Spartacus: Gods of the Arena Review

by Matthew Thompson

(This blog contains spoilers for Spartacus: Gods of the Arena. You’ve been warned!)

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Gods of the Arena acts as a prequel to Blood and Sand, but is fully intended to be watched after the first season even bookending the short six-episode run with snippets of Season 1’s final moments. After the crazy finish to Blood and Sand, I was more excited to see the continuation of those events, but Gods of the Arena delves into the backstories of many of the series main characters while delivering some more enjoyable arena action.

Like with a lot of prequels, you ultimately know where many of the storylines end up. But it is still fun to see all the pieces fall into place. We see how Crixus ended up a gladiator and how Oenomaus became the ludus’ doctore along with smaller things like how Ashur hurt his leg and began to feel the way he did about Crixus in the future. And a lot of time is spent on Batiatus and how he schemed his way into a better position. He’s such a fun character to watch that it is hard to complain about seeing a bit more of him since Season 1 could have been the end of it. His relationship with his father is played for good drama and I found myself appreciating and shaking my fist at the duplicity with which Lucretia planted the seeds for the elder Batiatus’ demise.

Spartacus: Gods of the Arena; Episode 1

Of course, the best thing about Gods of the Arena  is the introduction of Gannicus who became probably my favorite character in the series by the time it finishes out. It wasn’t something I suspected either. His cocky demeanor in the arena and lazy attitude outside of it didn’t appeal to me at first. I’m usually a fan of the more classic hero-type. But there is something about his personality that just won me over. The booming laugh and his general jovial demeanor makes for a character who is just easy to like. And it doesn’t hurt that he is every bit the badass Spartacus is. His tale is also one I did not know the end of which helped up the stakes a bit. I kind of figured he might die by season’s end which is why he wasn’t present in Season 1, so the ending  in which he wins his freedom managed to catch me off guard. It’s another example where knowing so little of the actual history helped because it gave the season an element of surprise that it was lacking at times due to its prequel nature.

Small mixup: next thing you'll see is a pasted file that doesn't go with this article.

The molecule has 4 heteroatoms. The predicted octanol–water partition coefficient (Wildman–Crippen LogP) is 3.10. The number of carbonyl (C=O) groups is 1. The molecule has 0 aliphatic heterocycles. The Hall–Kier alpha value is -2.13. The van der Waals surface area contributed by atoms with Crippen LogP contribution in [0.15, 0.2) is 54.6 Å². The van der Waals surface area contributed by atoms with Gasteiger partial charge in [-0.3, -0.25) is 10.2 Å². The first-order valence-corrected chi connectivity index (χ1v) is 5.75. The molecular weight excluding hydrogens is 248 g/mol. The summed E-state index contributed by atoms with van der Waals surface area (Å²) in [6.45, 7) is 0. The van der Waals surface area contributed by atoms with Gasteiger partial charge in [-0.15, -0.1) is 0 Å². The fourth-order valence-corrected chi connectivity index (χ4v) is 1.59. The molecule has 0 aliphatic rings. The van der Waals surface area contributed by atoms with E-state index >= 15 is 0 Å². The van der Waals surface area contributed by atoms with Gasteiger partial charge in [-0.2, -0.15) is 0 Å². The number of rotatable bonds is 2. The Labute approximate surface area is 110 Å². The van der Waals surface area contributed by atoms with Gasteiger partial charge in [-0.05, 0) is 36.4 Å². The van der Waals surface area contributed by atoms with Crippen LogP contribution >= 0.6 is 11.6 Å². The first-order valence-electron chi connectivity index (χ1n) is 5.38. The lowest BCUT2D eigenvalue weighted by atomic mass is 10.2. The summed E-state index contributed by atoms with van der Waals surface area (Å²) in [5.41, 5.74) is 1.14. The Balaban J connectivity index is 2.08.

What worked less well for me was the orgy (or whatever you want to call it) storyline that focused on Lucretia trying to gain favor with prominent Romans. Of course, this is another example of my personal preferences coming into play, but the way some of the slave characters are treated just came off a bit too rough for me at times, particularly Diona. Cossutius is just kind of the worst too. They totally nailed his casting I suppose because he has the most punchable of faces. Despite this plotline being one of the low-points of the series for me, I do think the friction it ended up creating between Gannicus and Oenomaus ultimately pays dividends, but that is something I will talk more about in my Vengeance post.

Spartacus: Gods of the Arena; Episode 1

One thing I appreciate even more about this season in hindsight were the arena battles. I talked in my Blood and Sand review about how those were a big reason why I grew to love the series. And it is something the show has to move away from in its final two seasons, so a few more of these were definitely a good thing. The smaller venues also gave them a  more intimate feel compared to the ones being fought in the huge arena in other seasons. I even loved the one that is hosted in the streets of Capua right amongst the people. This one doubles as a way to show just how much of a badass Gannicus is as he takes another man on while blindfolded. Was it completely absurd? Yeah, kind of. But also cool as hell so I give it a pass.

Gods of Arena may not have been what I wanted coming out of Blood and Sand since I was dying to see what Spartacus and company got up to after their breakout. But I understand the circumstances that brought this abbreviated prequel season about and it ends up being a success in its own right by shedding light on the histories of some characters we came to care about in the first season, giving us more of the bloody arena bouts we loved to cheer for, and even adding characters and storylines that would ultimately pay off big time as the series continued proper. And for those reasons I enjoyed my time with Gods of Arena even if I’d put it at the bottom of my Spartacus season rankings.